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Eucarpia or Eukarpia (Ancient Greek: Εὐκαρπία was a city in Phrygia and a bishopric in the late Roman province of Phrygia Salutaris, in Asia Minor.


Eucarpia (Eukarpia), mentioned by Strabo (XII, 576) and several other geographers, was situated not far from the sources of the Maeander River, on a road from Dorylaeum to Eumenia, between the Dorylaeum-Acmonia and Dorylaeum-Synnada roads, probably at the modern Emirhissar, in Afyonkarahisar Province.[1]

It was situated in a very fertile district, to which it is said to have been indebted for its name. The vine especially grew there very luxuriously.[2]

Imposing ruins, seen by Hamilton in 1837, have almost disappeared. Little is known about the history of the city. Under Roman dominion, Eucarpia belonged to the conventus of Synnada, to the southwest of which city it was situated.[3] It struck its own coins from the time of Augustus until the reign of Volusianus.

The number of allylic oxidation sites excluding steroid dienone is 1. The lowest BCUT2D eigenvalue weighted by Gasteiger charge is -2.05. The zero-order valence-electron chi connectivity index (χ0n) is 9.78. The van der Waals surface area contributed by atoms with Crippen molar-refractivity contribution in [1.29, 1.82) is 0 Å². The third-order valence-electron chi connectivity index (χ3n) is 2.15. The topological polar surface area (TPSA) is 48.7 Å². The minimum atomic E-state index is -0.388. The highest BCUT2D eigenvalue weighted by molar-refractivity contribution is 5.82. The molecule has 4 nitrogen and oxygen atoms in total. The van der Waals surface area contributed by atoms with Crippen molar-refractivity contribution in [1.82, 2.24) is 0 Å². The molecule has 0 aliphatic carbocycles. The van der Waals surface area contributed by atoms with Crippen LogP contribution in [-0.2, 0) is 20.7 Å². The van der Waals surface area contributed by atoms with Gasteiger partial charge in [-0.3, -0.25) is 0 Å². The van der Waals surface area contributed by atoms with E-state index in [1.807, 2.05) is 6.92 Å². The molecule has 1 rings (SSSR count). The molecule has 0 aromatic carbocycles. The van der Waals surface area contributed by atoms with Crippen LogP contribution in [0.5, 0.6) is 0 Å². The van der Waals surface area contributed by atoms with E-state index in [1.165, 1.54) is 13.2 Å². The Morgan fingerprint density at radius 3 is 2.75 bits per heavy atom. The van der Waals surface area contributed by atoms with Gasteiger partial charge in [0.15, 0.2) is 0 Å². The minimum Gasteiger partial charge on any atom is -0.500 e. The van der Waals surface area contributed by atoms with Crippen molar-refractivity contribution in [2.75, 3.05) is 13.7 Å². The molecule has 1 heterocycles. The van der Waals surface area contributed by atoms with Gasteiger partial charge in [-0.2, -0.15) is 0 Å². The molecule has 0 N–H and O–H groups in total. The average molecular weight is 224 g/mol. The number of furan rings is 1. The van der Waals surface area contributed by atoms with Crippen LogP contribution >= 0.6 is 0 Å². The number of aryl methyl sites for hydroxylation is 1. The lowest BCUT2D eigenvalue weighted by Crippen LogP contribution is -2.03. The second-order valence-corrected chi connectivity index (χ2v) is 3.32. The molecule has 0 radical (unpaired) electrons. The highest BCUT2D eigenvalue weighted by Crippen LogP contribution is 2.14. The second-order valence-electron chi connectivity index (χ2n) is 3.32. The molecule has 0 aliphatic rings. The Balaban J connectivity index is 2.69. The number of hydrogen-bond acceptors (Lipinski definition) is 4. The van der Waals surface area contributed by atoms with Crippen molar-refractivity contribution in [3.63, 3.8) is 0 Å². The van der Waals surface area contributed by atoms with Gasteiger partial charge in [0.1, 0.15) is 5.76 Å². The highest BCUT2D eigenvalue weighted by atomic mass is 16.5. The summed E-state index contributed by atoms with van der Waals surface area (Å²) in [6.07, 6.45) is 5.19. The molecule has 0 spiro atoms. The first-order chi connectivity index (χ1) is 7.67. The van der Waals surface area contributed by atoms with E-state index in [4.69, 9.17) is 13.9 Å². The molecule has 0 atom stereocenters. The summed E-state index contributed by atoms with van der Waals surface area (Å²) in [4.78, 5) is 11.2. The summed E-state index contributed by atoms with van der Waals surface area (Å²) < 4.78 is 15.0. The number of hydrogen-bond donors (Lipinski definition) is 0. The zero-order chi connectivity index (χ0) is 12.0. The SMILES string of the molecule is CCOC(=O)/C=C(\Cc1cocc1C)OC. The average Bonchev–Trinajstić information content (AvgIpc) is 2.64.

Ecclesiastical history

The bishopric, a suffragan of Synnada, figures in the Notitiae episcopatuum until the twelfth or thirteenth century. Six bishops are known:

  • Eugenius, present at the Council of Nicaea (325),
  • Auxomenus in 381,
  • Cyriacus in 451,
  • Dionysius in 536,
  • Constantine or Constans in 787 (not mentioned by Lequien), and Constantine in 879.

Eucarpia is included in the Catholic Church's list of titular sees.[4]


  1. ^
  2. ^ Steph. B. s. v. Εὐκαρπία.
  3. ^ Plin. v. 29; comp. Ptol. v. 2. § 24; Hierocl. p. 666; Geogr. Rav.
  4. ^ Annuario Pontificio 2013 (Libreria Editrice Vaticana, 2013, ISBN 978-88-209-9070-1), p. 891
  •  This article incorporates text from a publication now in the public domain
  •  This article incorporates text from a publication now in the public domain
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